FAILURE OF BANK OF NEW ENGLAND WILL COST U.S. $2.3 BILLION
Federal regulators seized the Bank of New England Corporation's three bank subsidiaries in a failure they said will cost the government's dangerously depleted Bank Insurance Fund $2.3 billion. The banks, part of the nation's 33rd largest banking company, reopened Monday under federal ownership, and will be open for business as usual while a buyer is sought, says L. William Seidman, chairman of the Federal Deposit Insurance Corporation (FDIC).Skip to next paragraph
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Mr. Seidman also says former members of Bank of New England management ``are under investigation for questions of malfeasance and fraud'' but added that, in an unprecedented move, the current management would be kept on to run the company. The problems are the fault of the earlier management, Seidman says.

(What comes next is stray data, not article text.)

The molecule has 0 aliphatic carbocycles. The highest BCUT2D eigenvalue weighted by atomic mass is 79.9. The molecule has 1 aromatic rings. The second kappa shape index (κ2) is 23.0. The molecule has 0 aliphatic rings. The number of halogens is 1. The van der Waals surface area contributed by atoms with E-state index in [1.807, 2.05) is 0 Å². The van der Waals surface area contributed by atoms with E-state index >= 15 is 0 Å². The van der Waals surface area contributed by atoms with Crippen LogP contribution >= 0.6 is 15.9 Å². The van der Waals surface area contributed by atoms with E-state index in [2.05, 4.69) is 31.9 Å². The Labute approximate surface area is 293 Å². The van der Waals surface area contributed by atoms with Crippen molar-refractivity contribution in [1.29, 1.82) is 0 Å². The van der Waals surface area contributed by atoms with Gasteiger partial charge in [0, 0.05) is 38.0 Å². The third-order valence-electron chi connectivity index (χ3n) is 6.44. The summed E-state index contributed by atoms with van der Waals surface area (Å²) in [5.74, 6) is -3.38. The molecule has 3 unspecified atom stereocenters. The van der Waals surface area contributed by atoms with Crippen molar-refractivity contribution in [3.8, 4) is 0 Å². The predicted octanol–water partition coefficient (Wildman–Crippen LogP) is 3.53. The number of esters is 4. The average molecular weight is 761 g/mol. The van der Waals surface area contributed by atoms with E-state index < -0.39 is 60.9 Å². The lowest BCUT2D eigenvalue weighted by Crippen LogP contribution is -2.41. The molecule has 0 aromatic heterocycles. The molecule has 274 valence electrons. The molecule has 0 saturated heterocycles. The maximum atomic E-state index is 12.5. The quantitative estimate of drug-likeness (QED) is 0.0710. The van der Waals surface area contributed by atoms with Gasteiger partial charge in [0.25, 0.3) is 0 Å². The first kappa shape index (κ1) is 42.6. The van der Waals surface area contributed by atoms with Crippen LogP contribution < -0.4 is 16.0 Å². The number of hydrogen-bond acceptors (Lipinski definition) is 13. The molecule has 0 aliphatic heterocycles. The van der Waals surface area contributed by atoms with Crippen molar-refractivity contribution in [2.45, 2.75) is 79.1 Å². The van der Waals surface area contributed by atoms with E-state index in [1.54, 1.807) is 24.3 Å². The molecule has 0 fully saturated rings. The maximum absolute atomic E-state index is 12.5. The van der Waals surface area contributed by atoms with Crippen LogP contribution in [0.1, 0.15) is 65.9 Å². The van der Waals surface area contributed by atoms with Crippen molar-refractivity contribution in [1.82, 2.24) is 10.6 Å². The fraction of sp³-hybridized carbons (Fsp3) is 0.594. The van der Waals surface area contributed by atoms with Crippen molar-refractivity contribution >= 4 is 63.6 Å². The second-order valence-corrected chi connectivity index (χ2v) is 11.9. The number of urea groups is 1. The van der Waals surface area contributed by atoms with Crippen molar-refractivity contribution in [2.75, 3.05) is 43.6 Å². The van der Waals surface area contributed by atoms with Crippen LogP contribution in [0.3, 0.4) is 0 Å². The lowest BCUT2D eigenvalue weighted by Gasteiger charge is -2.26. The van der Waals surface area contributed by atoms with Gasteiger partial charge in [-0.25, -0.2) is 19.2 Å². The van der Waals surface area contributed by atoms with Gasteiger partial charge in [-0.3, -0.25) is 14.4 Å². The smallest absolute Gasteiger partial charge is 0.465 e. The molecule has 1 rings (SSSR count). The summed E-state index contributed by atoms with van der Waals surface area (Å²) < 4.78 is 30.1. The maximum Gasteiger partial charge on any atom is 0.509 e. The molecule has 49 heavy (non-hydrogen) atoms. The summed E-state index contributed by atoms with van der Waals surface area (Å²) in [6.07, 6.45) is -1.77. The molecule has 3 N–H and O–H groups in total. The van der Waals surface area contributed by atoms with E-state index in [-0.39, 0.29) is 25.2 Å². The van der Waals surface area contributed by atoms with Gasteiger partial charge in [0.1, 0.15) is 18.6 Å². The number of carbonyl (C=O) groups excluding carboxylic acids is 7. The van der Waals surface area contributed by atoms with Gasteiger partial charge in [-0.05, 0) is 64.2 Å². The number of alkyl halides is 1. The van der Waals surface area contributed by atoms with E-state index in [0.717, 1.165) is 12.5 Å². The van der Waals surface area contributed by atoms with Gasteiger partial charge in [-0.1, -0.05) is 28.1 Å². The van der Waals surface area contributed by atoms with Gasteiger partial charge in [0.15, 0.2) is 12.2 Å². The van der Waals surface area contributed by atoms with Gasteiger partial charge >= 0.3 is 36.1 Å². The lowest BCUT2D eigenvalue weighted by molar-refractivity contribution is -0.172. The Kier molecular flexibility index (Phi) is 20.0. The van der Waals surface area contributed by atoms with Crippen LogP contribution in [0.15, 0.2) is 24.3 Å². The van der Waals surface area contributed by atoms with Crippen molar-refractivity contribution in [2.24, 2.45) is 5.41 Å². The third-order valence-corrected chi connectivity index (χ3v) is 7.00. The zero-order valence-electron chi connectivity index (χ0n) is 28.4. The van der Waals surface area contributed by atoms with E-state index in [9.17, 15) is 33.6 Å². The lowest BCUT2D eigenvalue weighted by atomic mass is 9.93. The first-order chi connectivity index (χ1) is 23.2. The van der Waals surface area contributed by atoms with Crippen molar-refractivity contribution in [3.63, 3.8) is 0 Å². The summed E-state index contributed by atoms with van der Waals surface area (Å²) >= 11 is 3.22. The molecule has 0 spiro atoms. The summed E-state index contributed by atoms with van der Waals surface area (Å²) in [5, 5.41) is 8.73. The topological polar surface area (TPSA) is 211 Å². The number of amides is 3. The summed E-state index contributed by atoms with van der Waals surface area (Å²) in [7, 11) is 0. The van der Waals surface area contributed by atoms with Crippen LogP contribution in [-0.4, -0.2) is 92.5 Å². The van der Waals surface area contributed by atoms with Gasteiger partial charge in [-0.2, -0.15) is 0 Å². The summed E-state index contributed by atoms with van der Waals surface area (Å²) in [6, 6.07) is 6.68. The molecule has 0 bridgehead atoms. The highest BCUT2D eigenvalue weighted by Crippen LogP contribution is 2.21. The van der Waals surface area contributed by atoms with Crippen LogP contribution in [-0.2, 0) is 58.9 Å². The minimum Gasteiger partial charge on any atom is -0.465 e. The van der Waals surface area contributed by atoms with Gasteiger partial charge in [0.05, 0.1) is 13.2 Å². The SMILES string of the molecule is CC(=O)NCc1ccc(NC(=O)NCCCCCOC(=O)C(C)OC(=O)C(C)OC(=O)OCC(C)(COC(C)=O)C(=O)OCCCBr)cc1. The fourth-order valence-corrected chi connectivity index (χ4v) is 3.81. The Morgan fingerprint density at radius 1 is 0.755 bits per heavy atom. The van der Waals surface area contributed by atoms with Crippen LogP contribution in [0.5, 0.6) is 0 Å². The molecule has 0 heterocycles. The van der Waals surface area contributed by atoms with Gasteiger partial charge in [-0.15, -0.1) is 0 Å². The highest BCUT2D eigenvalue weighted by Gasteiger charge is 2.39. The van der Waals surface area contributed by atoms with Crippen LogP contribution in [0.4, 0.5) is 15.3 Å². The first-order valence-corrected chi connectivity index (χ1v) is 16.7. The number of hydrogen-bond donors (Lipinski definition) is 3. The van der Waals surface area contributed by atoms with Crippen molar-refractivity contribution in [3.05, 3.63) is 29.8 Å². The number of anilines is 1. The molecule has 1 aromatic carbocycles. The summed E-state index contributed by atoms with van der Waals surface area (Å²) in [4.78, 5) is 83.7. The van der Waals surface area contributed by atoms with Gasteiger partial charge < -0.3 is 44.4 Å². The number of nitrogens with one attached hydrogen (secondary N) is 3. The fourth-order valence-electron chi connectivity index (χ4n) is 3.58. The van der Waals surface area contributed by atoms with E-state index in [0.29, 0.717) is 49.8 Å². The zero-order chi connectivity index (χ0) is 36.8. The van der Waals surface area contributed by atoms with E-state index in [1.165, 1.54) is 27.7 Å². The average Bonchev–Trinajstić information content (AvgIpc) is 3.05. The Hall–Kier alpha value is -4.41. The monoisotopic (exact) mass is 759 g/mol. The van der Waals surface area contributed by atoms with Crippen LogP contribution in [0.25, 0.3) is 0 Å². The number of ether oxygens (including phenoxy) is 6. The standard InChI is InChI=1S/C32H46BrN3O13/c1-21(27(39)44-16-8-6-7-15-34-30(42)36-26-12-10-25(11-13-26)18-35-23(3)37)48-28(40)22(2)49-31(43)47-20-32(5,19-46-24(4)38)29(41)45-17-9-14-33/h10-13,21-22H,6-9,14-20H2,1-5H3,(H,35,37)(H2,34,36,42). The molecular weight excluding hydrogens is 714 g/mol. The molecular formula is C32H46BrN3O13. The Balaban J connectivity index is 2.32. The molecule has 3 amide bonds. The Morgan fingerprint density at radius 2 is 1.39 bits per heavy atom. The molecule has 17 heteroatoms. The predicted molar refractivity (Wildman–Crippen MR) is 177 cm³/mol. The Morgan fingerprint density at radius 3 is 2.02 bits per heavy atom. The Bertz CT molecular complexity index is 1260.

In a rare, hastily called Sunday night press conference, Seidman said the government would pump $750 million into the three troubled banks: Bank of New England in Massachusetts, Connecticut Bank and Trust Company in Hartford, Conn., and Maine National Bank in Portland, Maine.
Under federal control, all deposits will be federally insured, including accounts exceeding the FDIC $100,000 limit, the bank's top management told a Boston press conference.
The company is by far the biggest casualty yet in the deepening New England real estate crash and resulting banking crisis.
It is the third costliest commercial bank rescue, according to FDIC records. The other most expensive bailouts include: First RepublicBank Corporation, Dallas, $2.9 billion; MCorp, Dallas, $2.7 billion; Continental Illinois, Chicago, $1 billion; First City Bancorporation, Houston, $979 million.